Jan 27 2021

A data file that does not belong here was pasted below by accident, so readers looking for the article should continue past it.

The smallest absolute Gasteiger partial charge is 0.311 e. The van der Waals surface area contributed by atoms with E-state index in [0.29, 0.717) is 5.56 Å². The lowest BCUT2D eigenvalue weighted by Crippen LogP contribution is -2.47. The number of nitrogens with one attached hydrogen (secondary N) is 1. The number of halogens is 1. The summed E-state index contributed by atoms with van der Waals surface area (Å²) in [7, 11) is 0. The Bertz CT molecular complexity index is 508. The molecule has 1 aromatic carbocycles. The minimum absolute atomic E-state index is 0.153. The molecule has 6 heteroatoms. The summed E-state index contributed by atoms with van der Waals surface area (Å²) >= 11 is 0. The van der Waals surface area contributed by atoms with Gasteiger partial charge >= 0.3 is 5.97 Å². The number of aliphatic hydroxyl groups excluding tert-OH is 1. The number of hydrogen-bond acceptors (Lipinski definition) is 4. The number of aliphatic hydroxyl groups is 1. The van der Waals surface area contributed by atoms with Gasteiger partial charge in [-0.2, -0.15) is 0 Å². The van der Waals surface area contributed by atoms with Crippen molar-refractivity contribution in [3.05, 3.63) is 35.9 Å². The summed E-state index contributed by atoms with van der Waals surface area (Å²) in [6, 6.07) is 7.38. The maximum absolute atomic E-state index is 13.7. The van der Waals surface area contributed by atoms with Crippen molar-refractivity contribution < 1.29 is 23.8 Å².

She Sleds – Wisco Sled Divas